The story I already knew, but the film just didn't live up to expectations.
Mixed feelings about the end of the Harry Potter saga
l stopped when I saw them. They were perfect for something we'd been waiting for, well, forever. They were sitting on a display shelf at Claire's, an unassuming little pair of earrings. And they were shaped like radishes.
Subconsciously, I'd been keeping an eye out for something that wasn't a hat or a cloak that I could wear to the last Harry Potter movie, something not too noticeable but just magical enough to give a feel for the occasion.
It's not every day, after all, that you get to experience what distraught teens have been lamenting as the end of an era. As anyone with the most basic education (which means has read, re-read and memorised the Harry Potter series) will know, Luna Lovegood, Harry's dreamy, eccentric classmate, once wore radishes dangling from her ears.
We teens are a lazy lot. We refuse to compromise our beauty sleep for anything. I remain grumpy and irritable if I don't get my nine hours of shut-eye every day, but it was with self-satisfied pleasure that I agreed to come to the first show of Harry Potter and the Deathly Hallows: Part II in Dubai Mall.
Danni rang me up and firmly told me that she had secured tickets for us, and if I didn't dutifully show up at midnight at Reel cinemas, I must prepare to face her wrath. I submissively told her that it would be my pleasure: after all, Harry Potter is a phenomenon we have actually campaigned, unsuccessfully, to be included in our English specification at school.
Teenagers traditionally enjoy movies and look down upon books as objects to be best ignored as far as possible, and yet JK Rowling has become a household name in every part of the world.
Anyone who's ever been in a classroom can relate to the characters: the know-it-all nerd; the lanky class clown, who isn't particularly good at anything but can provide comic relief; the seemingly unremarkable boy who got lucky - or unlucky, depending on the way you look at it.
The atmosphere at Reel cinemas was charged with magic to say the least: an abundance of black pointy millinery united the crowd. There was a general spirit of camaraderie and random strangers came up to you, asking if you would want to cry after It All Ends. You would have thought the Apocalypse was near.
As vain teens do, we nipped into the bathroom before the movie began, to ensure, of course, that our hair and make-up were perfect for two hours of sitting in the dark and not interacting with anyone.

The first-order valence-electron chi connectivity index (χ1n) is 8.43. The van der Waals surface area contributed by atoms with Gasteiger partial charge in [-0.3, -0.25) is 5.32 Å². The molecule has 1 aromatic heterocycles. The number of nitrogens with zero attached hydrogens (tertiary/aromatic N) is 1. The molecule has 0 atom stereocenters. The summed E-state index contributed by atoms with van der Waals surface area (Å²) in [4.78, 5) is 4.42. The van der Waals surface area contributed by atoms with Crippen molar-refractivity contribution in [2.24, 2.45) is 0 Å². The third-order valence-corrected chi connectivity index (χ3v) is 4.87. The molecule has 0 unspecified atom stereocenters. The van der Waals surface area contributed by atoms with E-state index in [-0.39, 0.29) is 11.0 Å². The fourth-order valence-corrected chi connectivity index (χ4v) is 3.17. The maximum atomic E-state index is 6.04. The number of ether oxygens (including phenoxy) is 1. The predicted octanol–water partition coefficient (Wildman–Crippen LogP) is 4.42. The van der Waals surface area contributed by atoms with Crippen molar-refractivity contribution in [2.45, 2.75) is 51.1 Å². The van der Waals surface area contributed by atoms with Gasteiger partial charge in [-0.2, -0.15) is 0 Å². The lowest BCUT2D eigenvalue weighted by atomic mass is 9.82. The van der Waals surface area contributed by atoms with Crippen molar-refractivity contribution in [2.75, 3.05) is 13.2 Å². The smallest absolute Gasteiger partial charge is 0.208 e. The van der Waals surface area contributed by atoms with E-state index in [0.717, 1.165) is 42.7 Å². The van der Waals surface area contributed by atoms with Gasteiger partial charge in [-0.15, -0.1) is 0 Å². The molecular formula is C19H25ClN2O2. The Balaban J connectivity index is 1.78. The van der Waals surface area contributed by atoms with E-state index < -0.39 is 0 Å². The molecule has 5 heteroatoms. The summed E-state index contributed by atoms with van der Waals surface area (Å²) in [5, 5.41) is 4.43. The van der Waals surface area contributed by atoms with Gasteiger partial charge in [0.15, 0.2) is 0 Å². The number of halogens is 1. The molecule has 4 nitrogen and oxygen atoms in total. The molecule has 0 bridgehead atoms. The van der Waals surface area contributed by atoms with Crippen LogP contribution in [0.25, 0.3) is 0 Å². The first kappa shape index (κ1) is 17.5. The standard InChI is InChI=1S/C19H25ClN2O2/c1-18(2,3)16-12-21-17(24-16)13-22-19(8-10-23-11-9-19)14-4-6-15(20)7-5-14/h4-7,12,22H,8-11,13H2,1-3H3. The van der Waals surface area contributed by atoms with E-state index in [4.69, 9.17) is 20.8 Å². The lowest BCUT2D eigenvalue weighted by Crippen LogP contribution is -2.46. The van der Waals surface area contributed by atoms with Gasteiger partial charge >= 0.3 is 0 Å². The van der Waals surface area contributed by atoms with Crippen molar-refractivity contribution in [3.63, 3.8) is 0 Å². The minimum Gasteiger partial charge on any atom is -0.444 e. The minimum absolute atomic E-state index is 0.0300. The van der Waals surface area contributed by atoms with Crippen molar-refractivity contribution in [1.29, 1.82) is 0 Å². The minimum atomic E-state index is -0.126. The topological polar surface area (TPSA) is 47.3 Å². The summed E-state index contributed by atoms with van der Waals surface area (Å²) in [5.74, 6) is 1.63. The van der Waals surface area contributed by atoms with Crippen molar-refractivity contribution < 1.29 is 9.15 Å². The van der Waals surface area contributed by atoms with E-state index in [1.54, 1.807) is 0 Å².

Here, I made the mistake of smiling at a gaggle of girls inking lightning bolt scars on their foreheads, gazing critically at themselves in the mirror. They immediately took this as a sign that we wanted to do the same, and graciously lent us lipsticks so we could colour in our faces too. We hesitated.
For about a second. Angry red ("glam sparkle cherry explosion", as it said on the container) scars were chalked out and we strode out of the ladies' resolutely, ready to take on Voldemort, spilt popcorn, a boisterous audience or other such calamities with aplomb.
The cinema was packed with Potter fans, as expected, even though it was the dead of the night. An eternity of waiting was put to an end; the trailers and advertisements vanished, to be replaced by the massive Warner Bros logo that would herald the beginning of The End.
We would have probably enjoyed it more, though, if the guy in front of us had toned down the noisy nacho chewing, and if Ryan hadn't kept making loud remarks about how "fit" Emma Watson looked and how she was making his heart race.
There was fervent applause as the credits began to roll, but I think it's only fair to say that I found the excitement building up to it rather more entertaining than the movie itself. What we would have liked was the horcrux hunt, yes, but rather more romantic scenes and a play on our emotions that would have had us going soppy.
What we got was two hours and 15 minutes almost completely saturated with people (or magical creatures) flinging curses at each other, dying, or blasting apart what looked like buildings of considerable historical value.
We came out relatively content; everyone got married, had children and lived happily ever after. In the meantime, I shall continue to hope Rowling does a bit more writing and David Yates a little less directing, and wait for my long overdue owl with my letter of acceptance from a now slightly charred Hogwarts.
* Lavanya Malhotra
The writer is a 15-year-old student in Dubai.